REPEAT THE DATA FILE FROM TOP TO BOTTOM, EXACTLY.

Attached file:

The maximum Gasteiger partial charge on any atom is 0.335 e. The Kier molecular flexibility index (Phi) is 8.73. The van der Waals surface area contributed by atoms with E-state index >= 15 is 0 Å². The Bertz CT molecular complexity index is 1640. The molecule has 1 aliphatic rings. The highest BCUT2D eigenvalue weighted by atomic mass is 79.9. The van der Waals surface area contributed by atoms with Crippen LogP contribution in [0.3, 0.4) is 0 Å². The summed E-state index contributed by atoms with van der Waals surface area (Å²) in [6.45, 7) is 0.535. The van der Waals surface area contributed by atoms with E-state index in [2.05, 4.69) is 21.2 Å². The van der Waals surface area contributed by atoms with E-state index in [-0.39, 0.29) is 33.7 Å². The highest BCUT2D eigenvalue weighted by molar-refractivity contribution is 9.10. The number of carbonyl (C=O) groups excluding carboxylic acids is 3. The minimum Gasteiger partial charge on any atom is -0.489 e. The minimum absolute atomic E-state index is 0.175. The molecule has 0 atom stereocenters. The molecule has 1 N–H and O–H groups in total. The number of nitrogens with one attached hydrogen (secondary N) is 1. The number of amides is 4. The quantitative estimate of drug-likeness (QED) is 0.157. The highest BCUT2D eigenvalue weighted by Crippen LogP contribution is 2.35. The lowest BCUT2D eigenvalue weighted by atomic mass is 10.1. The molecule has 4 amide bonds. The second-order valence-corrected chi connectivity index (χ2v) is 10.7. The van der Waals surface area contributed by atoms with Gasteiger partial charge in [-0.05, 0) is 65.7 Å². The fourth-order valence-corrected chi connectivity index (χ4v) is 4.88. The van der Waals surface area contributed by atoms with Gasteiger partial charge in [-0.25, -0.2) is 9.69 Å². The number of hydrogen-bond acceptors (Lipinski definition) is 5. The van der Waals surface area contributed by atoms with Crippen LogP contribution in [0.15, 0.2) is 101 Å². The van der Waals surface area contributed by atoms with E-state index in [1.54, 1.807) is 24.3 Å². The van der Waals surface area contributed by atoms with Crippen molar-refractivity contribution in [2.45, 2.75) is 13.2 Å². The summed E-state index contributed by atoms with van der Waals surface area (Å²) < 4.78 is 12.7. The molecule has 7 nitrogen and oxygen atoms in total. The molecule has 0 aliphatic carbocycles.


The maximum Gasteiger partial charge on any atom is 0.335 e. The Kier molecular flexibility index (Phi) is 8.73. The van der Waals surface area contributed by atoms with E-state index >= 15 is 0 Å². The Bertz CT molecular complexity index is 1640. The molecule has 1 aliphatic rings. The highest BCUT2D eigenvalue weighted by atomic mass is 79.9. The van der Waals surface area contributed by atoms with Crippen LogP contribution in [0.3, 0.4) is 0 Å². The summed E-state index contributed by atoms with van der Waals surface area (Å²) in [6.45, 7) is 0.535. The van der Waals surface area contributed by atoms with E-state index in [2.05, 4.69) is 21.2 Å². The van der Waals surface area contributed by atoms with E-state index in [-0.39, 0.29) is 33.7 Å². The highest BCUT2D eigenvalue weighted by molar-refractivity contribution is 9.10. The number of carbonyl (C=O) groups excluding carboxylic acids is 3. The minimum Gasteiger partial charge on any atom is -0.489 e. The minimum absolute atomic E-state index is 0.175. The molecule has 0 atom stereocenters. The molecule has 1 N–H and O–H groups in total. The number of nitrogens with one attached hydrogen (secondary N) is 1. The number of amides is 4. The quantitative estimate of drug-likeness (QED) is 0.157. The highest BCUT2D eigenvalue weighted by Crippen LogP contribution is 2.35. The lowest BCUT2D eigenvalue weighted by atomic mass is 10.1. The molecule has 4 amide bonds. The second-order valence-corrected chi connectivity index (χ2v) is 10.7. The van der Waals surface area contributed by atoms with Gasteiger partial charge in [-0.05, 0) is 65.7 Å². The fourth-order valence-corrected chi connectivity index (χ4v) is 4.88. The van der Waals surface area contributed by atoms with Gasteiger partial charge in [-0.25, -0.2) is 9.69 Å². The number of hydrogen-bond acceptors (Lipinski definition) is 5. The van der Waals surface area contributed by atoms with Crippen LogP contribution in [0.15, 0.2) is 101 Å². The van der Waals surface area contributed by atoms with E-state index in [1.54, 1.807) is 24.3 Å². The van der Waals surface area contributed by atoms with Crippen molar-refractivity contribution in [2.45, 2.75) is 13.2 Å². The summed E-state index contributed by atoms with van der Waals surface area (Å²) < 4.78 is 12.7. The molecule has 7 nitrogen and oxygen atoms in total. The molecule has 0 aliphatic carbocycles.